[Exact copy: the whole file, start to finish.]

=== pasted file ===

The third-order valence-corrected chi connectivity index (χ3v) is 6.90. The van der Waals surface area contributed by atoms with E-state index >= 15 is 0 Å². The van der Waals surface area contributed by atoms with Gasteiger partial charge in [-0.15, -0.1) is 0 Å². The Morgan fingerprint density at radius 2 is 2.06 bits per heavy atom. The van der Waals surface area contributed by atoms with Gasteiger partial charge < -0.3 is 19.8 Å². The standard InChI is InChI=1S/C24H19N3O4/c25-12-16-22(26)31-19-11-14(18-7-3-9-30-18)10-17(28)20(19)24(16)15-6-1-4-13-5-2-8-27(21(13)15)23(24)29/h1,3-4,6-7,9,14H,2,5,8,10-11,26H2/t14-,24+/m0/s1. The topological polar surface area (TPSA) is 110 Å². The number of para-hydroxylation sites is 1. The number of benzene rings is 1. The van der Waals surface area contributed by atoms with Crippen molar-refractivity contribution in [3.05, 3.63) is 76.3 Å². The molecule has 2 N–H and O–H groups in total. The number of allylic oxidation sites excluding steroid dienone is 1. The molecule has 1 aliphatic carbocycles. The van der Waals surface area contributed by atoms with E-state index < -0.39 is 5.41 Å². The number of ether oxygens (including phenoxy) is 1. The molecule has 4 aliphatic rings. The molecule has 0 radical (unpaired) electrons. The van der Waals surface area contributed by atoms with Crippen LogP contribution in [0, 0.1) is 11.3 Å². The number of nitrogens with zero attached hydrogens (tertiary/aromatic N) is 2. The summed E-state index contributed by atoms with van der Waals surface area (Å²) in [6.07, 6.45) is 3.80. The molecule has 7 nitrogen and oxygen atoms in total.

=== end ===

The third-order valence-corrected chi connectivity index (χ3v) is 6.90. The van der Waals surface area contributed by atoms with E-state index >= 15 is 0 Å². The van der Waals surface area contributed by atoms with Gasteiger partial charge in [-0.15, -0.1) is 0 Å². The Morgan fingerprint density at radius 2 is 2.06 bits per heavy atom. The van der Waals surface area contributed by atoms with Gasteiger partial charge < -0.3 is 19.8 Å². The standard InChI is InChI=1S/C24H19N3O4/c25-12-16-22(26)31-19-11-14(18-7-3-9-30-18)10-17(28)20(19)24(16)15-6-1-4-13-5-2-8-27(21(13)15)23(24)29/h1,3-4,6-7,9,14H,2,5,8,10-11,26H2/t14-,24+/m0/s1. The topological polar surface area (TPSA) is 110 Å². The number of para-hydroxylation sites is 1. The number of benzene rings is 1. The van der Waals surface area contributed by atoms with Crippen molar-refractivity contribution in [3.05, 3.63) is 76.3 Å². The molecule has 2 N–H and O–H groups in total. The number of allylic oxidation sites excluding steroid dienone is 1. The molecule has 1 aliphatic carbocycles. The van der Waals surface area contributed by atoms with E-state index < -0.39 is 5.41 Å². The number of ether oxygens (including phenoxy) is 1. The molecule has 4 aliphatic rings. The molecule has 0 radical (unpaired) electrons. The van der Waals surface area contributed by atoms with Crippen LogP contribution in [0, 0.1) is 11.3 Å². The number of nitrogens with zero attached hydrogens (tertiary/aromatic N) is 2. The summed E-state index contributed by atoms with van der Waals surface area (Å²) in [6.07, 6.45) is 3.80. The molecule has 7 nitrogen and oxygen atoms in total.